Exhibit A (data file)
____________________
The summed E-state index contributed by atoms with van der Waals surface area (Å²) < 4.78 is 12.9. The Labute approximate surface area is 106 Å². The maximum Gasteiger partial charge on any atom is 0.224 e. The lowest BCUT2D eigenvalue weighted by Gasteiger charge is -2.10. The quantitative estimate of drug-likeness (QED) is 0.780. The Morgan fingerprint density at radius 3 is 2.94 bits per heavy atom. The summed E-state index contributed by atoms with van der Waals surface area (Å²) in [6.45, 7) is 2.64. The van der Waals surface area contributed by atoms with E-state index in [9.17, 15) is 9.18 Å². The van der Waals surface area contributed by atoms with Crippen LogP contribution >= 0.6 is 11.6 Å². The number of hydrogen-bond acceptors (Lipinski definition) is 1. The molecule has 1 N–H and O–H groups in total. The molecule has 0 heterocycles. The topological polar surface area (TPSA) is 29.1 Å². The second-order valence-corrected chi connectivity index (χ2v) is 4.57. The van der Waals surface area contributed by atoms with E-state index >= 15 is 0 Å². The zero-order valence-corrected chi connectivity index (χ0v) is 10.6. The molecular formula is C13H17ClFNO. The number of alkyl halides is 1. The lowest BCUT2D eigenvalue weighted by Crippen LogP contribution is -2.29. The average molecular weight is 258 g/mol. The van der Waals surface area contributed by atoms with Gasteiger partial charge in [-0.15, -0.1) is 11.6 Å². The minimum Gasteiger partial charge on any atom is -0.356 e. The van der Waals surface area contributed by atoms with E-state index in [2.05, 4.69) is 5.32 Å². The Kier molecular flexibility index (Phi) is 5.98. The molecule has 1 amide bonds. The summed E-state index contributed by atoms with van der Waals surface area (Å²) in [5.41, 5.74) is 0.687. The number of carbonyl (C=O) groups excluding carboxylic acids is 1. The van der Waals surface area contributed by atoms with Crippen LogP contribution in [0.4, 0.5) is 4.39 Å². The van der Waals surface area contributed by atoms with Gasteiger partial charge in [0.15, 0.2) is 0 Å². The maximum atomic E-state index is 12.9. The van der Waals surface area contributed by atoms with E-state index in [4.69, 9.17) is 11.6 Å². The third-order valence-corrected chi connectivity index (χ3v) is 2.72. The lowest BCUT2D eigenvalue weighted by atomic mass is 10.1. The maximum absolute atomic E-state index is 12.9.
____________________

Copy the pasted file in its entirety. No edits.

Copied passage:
The summed E-state index contributed by atoms with van der Waals surface area (Å²) < 4.78 is 12.9. The Labute approximate surface area is 106 Å². The maximum Gasteiger partial charge on any atom is 0.224 e. The lowest BCUT2D eigenvalue weighted by Gasteiger charge is -2.10. The quantitative estimate of drug-likeness (QED) is 0.780. The Morgan fingerprint density at radius 3 is 2.94 bits per heavy atom. The summed E-state index contributed by atoms with van der Waals surface area (Å²) in [6.45, 7) is 2.64. The van der Waals surface area contributed by atoms with E-state index in [9.17, 15) is 9.18 Å². The van der Waals surface area contributed by atoms with Crippen LogP contribution >= 0.6 is 11.6 Å². The number of hydrogen-bond acceptors (Lipinski definition) is 1. The molecule has 1 N–H and O–H groups in total. The molecule has 0 heterocycles. The topological polar surface area (TPSA) is 29.1 Å². The second-order valence-corrected chi connectivity index (χ2v) is 4.57. The van der Waals surface area contributed by atoms with E-state index >= 15 is 0 Å². The zero-order valence-corrected chi connectivity index (χ0v) is 10.6. The molecular formula is C13H17ClFNO. The number of alkyl halides is 1. The lowest BCUT2D eigenvalue weighted by Crippen LogP contribution is -2.29. The average molecular weight is 258 g/mol. The van der Waals surface area contributed by atoms with Gasteiger partial charge in [-0.15, -0.1) is 11.6 Å². The minimum Gasteiger partial charge on any atom is -0.356 e. The van der Waals surface area contributed by atoms with E-state index in [2.05, 4.69) is 5.32 Å². The Kier molecular flexibility index (Phi) is 5.98. The molecule has 1 amide bonds. The summed E-state index contributed by atoms with van der Waals surface area (Å²) in [5.41, 5.74) is 0.687. The number of carbonyl (C=O) groups excluding carboxylic acids is 1. The van der Waals surface area contributed by atoms with Crippen LogP contribution in [0.4, 0.5) is 4.39 Å². The van der Waals surface area contributed by atoms with Gasteiger partial charge in [0.15, 0.2) is 0 Å². The maximum atomic E-state index is 12.9. The van der Waals surface area contributed by atoms with E-state index in [4.69, 9.17) is 11.6 Å². The third-order valence-corrected chi connectivity index (χ3v) is 2.72. The lowest BCUT2D eigenvalue weighted by atomic mass is 10.1. The maximum absolute atomic E-state index is 12.9.